Saturday, April 23, 2011

The Purpose of Education

To what end do we educate? 

This really is the fundamental question in all of education. How we answer this question determines everything we teach, and ultimately, what our young people become. 

There are many competing visions of the ends of education. One of the most common today is to produce “responsible citizens.” Most public K-12 schools have a version of this goal of citizenship in their purpose statement. What ends does this type of education serve?  The ultimate end of citizenship is participation in a democracy.  Productive, relatively moral, well-informed voters is the goal here.  This worldview sees the state and the propagation of the democratic process as ultimate.

Another common end of K-12 schools is college.  A swath of “competitive” high schools call themselves “college preparatory.”  This means that the end of secondary education is, well, more education.  This seems like an abundantly silly answer to the ends of education. How can more education be the reason for which we are educating young people now?  This circular reasoning is obvious.

Buried underneath the surface of this answer to the end of education—college—may, however, be the answer of opportunity.  Those who go to college have more choice in future careers than those who do not.  But in this vision of the end of education seems to find its underpinning in the ultimate end of individual choice.  The individual with the most amount of choice—that is, the lack of restriction—has “won,” in a sense.  But how can this really be the end of education?  What happens when you go to college and can choose from a multiplicity of careers?  Which should you choose? And why?  Again, this view leaves us in the fog. Choice is good, but it is not a light in dark places. An arrow pointing everywhere points nowhere.

Perhaps, however, the most common view of the purpose of education is to give students the knowledge and skills they need to get a good job. We should not underestimate the obvious importance of this answer.  Education, especially in the two-thirds world, is a fundamental necessity for people to move out of poverty and into an income-producing job, whether it be agriculture, small business, medicine, or law.  This is surely a temporary good. But it cannot be the ultimate purpose of education. After all, is any job just as good as the next, as long as you make money?  How much money is enough?  Is economic prosperity the goal to which we must naturally be striving? One of my favorite magazines, The Economist, seems to carry under its arms the idea that increased GDP is the reason for which all societies are organized.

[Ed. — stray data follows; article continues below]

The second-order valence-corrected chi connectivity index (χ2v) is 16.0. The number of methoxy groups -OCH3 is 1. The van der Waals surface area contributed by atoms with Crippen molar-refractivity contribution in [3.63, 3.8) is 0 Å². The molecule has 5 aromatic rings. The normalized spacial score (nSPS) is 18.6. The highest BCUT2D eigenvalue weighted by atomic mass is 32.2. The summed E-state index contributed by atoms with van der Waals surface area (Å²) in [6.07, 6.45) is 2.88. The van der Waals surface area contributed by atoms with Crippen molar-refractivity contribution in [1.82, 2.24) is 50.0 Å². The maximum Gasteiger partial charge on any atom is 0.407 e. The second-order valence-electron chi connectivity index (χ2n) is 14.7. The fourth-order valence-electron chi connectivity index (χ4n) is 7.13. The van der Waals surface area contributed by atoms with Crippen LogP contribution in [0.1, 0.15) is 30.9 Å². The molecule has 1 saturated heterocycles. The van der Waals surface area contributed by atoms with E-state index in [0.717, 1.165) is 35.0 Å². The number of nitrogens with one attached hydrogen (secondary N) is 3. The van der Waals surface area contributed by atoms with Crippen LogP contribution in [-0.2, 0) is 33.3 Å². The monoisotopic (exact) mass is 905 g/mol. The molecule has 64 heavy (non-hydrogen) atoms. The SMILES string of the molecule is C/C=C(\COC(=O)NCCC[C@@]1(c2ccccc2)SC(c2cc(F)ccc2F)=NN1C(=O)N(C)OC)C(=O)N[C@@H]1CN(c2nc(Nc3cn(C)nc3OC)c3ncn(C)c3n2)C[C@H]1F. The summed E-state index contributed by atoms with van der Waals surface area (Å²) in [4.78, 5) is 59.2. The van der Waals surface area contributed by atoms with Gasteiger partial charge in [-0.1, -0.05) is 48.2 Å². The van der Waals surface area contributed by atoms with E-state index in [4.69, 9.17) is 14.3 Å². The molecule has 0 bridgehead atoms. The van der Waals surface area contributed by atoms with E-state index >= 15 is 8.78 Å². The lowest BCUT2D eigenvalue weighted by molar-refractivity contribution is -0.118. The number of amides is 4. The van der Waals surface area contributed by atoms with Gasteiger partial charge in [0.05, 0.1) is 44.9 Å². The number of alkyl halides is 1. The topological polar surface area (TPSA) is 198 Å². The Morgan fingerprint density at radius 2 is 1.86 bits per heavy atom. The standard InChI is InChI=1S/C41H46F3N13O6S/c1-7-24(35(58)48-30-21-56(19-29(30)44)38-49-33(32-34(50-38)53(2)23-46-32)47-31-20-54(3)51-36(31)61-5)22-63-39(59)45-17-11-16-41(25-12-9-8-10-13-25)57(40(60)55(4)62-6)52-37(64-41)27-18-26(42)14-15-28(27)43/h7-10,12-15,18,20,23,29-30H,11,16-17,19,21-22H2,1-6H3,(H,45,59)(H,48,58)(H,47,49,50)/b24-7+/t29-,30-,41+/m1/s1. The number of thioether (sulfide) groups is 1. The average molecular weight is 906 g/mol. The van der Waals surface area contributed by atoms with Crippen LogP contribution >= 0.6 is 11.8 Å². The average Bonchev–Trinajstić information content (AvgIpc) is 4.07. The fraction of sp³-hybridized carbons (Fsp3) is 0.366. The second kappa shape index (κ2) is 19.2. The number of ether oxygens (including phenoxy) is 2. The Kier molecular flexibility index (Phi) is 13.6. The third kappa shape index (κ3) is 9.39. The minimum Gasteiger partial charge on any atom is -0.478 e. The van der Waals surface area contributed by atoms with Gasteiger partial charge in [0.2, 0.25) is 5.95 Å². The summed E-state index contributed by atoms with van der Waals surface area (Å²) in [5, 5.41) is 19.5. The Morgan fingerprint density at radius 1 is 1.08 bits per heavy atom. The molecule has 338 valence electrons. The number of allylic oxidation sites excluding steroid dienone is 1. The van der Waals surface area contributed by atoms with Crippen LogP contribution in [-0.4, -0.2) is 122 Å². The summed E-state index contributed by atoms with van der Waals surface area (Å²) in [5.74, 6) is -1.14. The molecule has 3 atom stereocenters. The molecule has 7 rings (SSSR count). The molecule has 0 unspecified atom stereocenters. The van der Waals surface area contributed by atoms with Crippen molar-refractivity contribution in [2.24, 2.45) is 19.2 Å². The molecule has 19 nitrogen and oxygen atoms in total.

The ends of education must be married to the ends of man.  We must ask, What is the highest possibility of human life?  If one were to live the best possible life, what would it look like?  If we can find an answer to this question, we would have the reason for which we are to educate the young.

Christians around the world celebrated Good Friday and Easter Sunday this past weekend.  They paused to look at a man who answered the question of the best human life.  Jesus claimed not only to declare what the good life looked like, as did the Greeks, but to live it out among first century Jews.

For Jesus, the height of human achievement was not in wealth, power, knowledge, or prestige.  When he reached the climax of his human life, he was lifted up on a cross. Stripped naked, beaten, bruised, and bearing a crown of thorns, he died a substitutionary death on behalf of others.  As the Prophet writes, “Surely he took up our pain, and bore our suffering…he was pierced for our transgressions, he was crushed for our iniquities; the punishment that brought us peace was on him, and by his wounds we are healed...For he bore the sin of many, and made intercession for the transgressors,” (Isaiah 53:4-5,12). 

By all human measure, a Jewish rabbi who lives as a teacher for three years, arouses opposition among the ruling authorities, and gets himself killed would be seen as a failure.  He wrote no books, he had no army, built no cities, had no wife or children, and died in utter poverty, with even the clothes on his back being gambled for by Roman guards. 

But this man’s death, the culmination of his life, was to bring peace, healing, purpose, joy, and salvation to millions. And this act of self-giving, core to the person of Christ, was meant as a model for all people.  Peter writes: “To this you were called, because Christ suffered for you, leaving you an example, that you should follow in his steps,” (1 Peter 2:21).

So what is the purpose of education?  It must be service.  If “Greater love has no one that this: that a man lay down his life for his friends,” this must be the end to which we teach young people.  From literature and calculus to history and foreign language, the common thread of these disciplines must be the service of others. Contributing to the good of others through Christ must trump visions of education that end in economic prosperity, individual freedom, or the perpetuation of democracy. 

Milton said, “The end then of learning is to repair the ruins of our first parents by regaining to know God aright.” God is revealed in Christ, and in the Suffering Servant we see the way in which we are to repair the ruins of the Fall: sacrificial love.